This Windows 10 Health Report provides an overview of the problems people are encountering in September 2020 due to new cumulative updates or changes made in the operating system. [...]

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Strava app shows your info to nearby users unless this setting is disabled

Security - Posted On:2020-09-21 12:15:01 Source: bleepingcomputer

Popular running and cycling app Strava exposes information on nearby strangers which has sparked privacy concerns among its users. Some fear this functionality can be abused for stalking and "predatory" motives. [...]

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Trump Says ByteDance Can't Keep Control of TikTok in Oracle Deal

developers - Posted On:2020-09-21 12:15:00 Source: slashdot

President Donald Trump said he might rescind his tentative blessing for a deal between Oracle and ByteDance to create a new U.S.-based TikTok service, casting doubt on the agreement as Chinese state media signaled reluctance in Beijing. From a report: Speaking in an interview on Fox News on Monday, Trump said he wouldn't approve the deal if the Chinese company retains control of TikTok. However, he also indicated that he expected Chinese influence to be diluted by a future public offering of the new company. "They will have nothing to do with it, and if they do, we just won't make the deal," Trump said, referring to ByteDance, which owns TikTok. "It's going to be controlled, totally controlled by Oracle, and I guess they're going public and they're buying out the rest of it -- they're buying out a lot, and if we find that they don't have total control then we're not going to approve the deal." Shortly after Trump's comments, Hu Xijin, editor-in-chief of the China state-affiliated Global Times, tweeted that Beijing would likely reject the deal "because the agreement would endanger China's national security, interests and dignity." Read more of this story at Slashdot.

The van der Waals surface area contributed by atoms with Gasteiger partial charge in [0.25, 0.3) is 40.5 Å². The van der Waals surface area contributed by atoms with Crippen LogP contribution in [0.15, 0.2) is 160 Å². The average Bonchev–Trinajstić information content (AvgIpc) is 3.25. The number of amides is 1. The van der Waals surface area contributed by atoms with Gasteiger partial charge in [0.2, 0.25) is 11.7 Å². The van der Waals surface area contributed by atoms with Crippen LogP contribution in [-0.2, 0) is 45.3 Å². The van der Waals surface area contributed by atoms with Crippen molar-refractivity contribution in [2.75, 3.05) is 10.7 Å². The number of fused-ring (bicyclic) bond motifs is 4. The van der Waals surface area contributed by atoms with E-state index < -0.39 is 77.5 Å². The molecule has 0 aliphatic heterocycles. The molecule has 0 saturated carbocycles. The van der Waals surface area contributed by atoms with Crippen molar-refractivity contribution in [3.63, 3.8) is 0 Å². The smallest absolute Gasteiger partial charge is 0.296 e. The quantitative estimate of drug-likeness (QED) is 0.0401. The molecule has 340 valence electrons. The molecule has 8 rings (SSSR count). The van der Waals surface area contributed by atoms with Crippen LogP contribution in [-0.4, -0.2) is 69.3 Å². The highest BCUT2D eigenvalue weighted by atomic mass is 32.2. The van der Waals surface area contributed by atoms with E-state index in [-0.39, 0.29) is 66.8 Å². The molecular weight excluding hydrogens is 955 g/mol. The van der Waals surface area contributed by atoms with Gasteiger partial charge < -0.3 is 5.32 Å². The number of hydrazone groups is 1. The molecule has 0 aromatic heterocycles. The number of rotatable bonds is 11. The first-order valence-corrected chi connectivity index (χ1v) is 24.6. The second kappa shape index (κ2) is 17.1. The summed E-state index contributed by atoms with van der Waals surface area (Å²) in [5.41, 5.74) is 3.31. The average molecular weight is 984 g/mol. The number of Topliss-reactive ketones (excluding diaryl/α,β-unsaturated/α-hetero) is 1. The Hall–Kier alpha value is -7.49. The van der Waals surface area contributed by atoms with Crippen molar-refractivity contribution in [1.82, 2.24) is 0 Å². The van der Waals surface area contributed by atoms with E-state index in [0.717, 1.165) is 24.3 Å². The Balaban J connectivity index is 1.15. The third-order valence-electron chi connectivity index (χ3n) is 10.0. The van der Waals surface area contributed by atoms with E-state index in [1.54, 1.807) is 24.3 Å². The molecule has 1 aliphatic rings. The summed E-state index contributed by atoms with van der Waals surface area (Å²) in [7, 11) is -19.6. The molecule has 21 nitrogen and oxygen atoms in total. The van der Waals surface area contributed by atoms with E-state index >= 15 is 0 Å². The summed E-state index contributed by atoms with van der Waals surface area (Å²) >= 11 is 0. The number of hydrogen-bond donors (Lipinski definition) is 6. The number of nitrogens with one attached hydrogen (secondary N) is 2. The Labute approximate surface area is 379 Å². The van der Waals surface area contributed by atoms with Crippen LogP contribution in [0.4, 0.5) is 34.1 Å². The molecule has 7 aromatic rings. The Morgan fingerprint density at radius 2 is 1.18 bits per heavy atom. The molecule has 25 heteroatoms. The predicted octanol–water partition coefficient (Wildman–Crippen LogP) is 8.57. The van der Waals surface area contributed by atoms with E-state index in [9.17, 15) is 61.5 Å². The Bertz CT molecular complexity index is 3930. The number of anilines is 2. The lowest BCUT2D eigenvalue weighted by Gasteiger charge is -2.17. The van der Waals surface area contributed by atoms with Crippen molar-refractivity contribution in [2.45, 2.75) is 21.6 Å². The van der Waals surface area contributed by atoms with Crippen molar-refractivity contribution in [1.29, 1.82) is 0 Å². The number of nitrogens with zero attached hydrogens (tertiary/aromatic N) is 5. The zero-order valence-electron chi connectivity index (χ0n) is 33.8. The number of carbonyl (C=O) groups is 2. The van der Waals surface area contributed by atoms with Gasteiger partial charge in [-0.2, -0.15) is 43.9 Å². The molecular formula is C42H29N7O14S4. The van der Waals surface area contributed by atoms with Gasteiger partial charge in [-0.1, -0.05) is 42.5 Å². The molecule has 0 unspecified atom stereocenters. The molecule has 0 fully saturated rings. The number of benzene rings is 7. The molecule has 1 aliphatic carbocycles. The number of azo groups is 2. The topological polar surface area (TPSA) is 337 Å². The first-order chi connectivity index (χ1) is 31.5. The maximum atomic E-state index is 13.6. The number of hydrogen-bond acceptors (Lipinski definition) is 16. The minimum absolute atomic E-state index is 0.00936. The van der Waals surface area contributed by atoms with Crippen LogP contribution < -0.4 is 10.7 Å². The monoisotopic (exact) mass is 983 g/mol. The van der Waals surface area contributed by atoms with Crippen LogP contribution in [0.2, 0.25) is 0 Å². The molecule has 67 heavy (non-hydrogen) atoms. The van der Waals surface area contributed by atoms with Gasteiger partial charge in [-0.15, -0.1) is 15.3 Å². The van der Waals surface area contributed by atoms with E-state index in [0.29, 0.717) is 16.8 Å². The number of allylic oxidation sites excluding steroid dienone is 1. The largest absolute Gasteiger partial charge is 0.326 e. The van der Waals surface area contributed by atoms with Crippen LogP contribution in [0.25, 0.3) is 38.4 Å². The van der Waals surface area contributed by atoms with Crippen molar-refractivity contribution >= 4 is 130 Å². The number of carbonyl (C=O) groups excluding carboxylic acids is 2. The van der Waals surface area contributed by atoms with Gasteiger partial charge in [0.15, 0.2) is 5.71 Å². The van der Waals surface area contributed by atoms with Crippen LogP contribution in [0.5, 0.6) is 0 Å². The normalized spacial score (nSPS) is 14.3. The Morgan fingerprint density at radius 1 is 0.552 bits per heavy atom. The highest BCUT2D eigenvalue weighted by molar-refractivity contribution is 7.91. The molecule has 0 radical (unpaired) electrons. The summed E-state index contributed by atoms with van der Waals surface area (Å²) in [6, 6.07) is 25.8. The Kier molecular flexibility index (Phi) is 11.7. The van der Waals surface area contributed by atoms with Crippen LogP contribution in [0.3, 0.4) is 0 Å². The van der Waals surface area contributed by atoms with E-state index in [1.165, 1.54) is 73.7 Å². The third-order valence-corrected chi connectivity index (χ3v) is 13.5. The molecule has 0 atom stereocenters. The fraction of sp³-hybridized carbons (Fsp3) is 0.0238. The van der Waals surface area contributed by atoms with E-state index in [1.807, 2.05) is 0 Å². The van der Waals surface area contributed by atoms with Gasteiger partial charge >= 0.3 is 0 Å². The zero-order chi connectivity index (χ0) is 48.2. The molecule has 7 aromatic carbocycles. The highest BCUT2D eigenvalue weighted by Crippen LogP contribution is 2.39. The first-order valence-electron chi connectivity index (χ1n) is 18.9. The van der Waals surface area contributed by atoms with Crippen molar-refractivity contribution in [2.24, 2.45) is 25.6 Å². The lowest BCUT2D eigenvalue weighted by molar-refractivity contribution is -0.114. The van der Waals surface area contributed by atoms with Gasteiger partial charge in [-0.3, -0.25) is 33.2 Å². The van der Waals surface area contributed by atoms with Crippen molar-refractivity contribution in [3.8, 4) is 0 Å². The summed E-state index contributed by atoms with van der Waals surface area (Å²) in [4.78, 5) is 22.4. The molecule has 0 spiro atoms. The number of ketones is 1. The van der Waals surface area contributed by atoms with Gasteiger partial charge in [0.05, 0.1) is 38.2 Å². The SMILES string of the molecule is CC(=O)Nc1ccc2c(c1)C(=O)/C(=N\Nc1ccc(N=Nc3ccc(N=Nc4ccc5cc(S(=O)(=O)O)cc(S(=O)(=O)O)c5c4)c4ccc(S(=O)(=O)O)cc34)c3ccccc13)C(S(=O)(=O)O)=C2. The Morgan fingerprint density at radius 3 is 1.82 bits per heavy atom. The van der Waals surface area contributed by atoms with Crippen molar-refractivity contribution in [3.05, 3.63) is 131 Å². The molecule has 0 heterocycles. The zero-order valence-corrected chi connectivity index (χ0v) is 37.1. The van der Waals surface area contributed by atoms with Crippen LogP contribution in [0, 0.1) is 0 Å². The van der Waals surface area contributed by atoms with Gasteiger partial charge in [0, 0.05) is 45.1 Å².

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Android 11—The Ars Technica Review

Features - Posted On:2020-09-21 11:45:00 Source: arstechnica

Android 11 has finally arrived after a lengthy beta process that started approximately three years ago in February 2020. This is the 30th release of Android, if we're counting by API levels, and in a year when it seems nearly everything has been delayed or canceled, Google has managed to turn in one of the smaller Android releases.